Written by Nick Thompson
Over the last 30 years we have become dependent on pharmaceutical wormers. To do what, exactly?
If they were capable of eliminating worms, you’d have thought they would have done so by now. If they were wholly effective, then new products would not now be flooding the market.
What are the down sides to the conventional, very intensive, worming strategies? Don’t seem to hear much about this, do we?
I’d like to just take a snapshot of the state of worming horses in the UK right now and rationalise what we’re doing. I would like to see less dependence on drugs to keep your animals healthy and more reliance on your horses to keep themselves healthy.
Do we need to worm at all?
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Written by Cathy Tindall
Shiatsu for Horses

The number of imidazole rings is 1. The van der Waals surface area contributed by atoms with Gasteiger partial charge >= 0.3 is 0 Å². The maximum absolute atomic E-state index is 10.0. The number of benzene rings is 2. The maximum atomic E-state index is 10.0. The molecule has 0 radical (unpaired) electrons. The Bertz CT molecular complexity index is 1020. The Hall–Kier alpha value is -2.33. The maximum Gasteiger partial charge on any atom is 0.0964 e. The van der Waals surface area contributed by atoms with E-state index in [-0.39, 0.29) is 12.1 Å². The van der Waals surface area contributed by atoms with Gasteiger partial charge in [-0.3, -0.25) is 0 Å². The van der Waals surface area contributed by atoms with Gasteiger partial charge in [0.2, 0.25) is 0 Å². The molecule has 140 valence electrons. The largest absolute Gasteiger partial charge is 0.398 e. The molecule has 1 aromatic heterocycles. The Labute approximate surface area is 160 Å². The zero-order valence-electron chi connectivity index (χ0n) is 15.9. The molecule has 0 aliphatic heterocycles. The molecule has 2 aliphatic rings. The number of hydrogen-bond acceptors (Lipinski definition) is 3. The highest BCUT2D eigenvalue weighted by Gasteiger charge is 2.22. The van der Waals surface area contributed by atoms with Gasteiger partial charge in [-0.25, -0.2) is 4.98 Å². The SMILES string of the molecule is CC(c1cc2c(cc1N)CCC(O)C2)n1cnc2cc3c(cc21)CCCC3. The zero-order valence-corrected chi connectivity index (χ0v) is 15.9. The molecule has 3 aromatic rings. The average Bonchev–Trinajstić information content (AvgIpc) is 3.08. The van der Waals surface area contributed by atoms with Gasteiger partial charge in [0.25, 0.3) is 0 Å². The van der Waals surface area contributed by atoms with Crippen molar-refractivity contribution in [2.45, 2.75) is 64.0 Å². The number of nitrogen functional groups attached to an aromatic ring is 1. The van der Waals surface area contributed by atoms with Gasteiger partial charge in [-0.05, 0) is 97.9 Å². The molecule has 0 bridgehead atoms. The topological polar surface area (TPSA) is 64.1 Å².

I have had Shiatsu treatments for myself for many years. It all started with a bolting horse depositing me through four rails of a post and rail fence. Although osteopaths and chiropractors helped, the help was short lived. I began to look for something else. The saying ‘when the pupil is ready the teacher will appear’ springs to mind as I suddenly caught sight of a small advertisement for Shiatsu. I rang up and have never looked back, or maybe I should say my back has never looked back! I found that not only did my back get better, it stayed better and I also had an added benefit from feeling more relaxed and stress free. This all lead to me thinking that if Shiatsu worked so well for humans, with all their psychological hang ups, then it should work well with the openness of the horse.
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